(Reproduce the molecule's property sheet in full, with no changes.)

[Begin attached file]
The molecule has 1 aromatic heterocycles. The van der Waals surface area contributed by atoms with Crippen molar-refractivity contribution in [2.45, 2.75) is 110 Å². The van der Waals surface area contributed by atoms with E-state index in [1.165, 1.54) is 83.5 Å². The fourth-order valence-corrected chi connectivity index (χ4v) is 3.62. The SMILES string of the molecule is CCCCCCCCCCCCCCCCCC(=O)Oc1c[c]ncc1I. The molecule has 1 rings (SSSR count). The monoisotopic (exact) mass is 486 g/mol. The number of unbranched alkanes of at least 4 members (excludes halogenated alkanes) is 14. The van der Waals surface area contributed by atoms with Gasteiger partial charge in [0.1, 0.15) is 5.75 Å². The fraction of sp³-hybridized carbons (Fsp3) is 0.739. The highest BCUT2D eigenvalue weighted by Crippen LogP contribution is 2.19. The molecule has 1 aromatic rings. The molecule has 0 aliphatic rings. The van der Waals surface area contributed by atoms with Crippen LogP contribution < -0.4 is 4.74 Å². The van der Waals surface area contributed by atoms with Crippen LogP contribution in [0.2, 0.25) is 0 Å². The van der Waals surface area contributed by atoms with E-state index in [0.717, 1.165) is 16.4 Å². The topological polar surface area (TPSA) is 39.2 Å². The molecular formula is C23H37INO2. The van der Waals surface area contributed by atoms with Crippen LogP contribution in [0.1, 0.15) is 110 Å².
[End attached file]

The molecule has 1 aromatic heterocycles. The van der Waals surface area contributed by atoms with Crippen molar-refractivity contribution in [2.45, 2.75) is 110 Å². The van der Waals surface area contributed by atoms with E-state index in [1.165, 1.54) is 83.5 Å². The fourth-order valence-corrected chi connectivity index (χ4v) is 3.62. The SMILES string of the molecule is CCCCCCCCCCCCCCCCCC(=O)Oc1c[c]ncc1I. The molecule has 1 rings (SSSR count). The monoisotopic (exact) mass is 486 g/mol. The number of unbranched alkanes of at least 4 members (excludes halogenated alkanes) is 14. The van der Waals surface area contributed by atoms with Gasteiger partial charge in [0.1, 0.15) is 5.75 Å². The fraction of sp³-hybridized carbons (Fsp3) is 0.739. The highest BCUT2D eigenvalue weighted by Crippen LogP contribution is 2.19. The molecule has 1 aromatic rings. The molecule has 0 aliphatic rings. The van der Waals surface area contributed by atoms with Crippen LogP contribution < -0.4 is 4.74 Å². The van der Waals surface area contributed by atoms with Crippen LogP contribution in [0.2, 0.25) is 0 Å². The van der Waals surface area contributed by atoms with E-state index in [0.717, 1.165) is 16.4 Å². The topological polar surface area (TPSA) is 39.2 Å². The molecular formula is C23H37INO2. The van der Waals surface area contributed by atoms with Crippen LogP contribution in [0.1, 0.15) is 110 Å².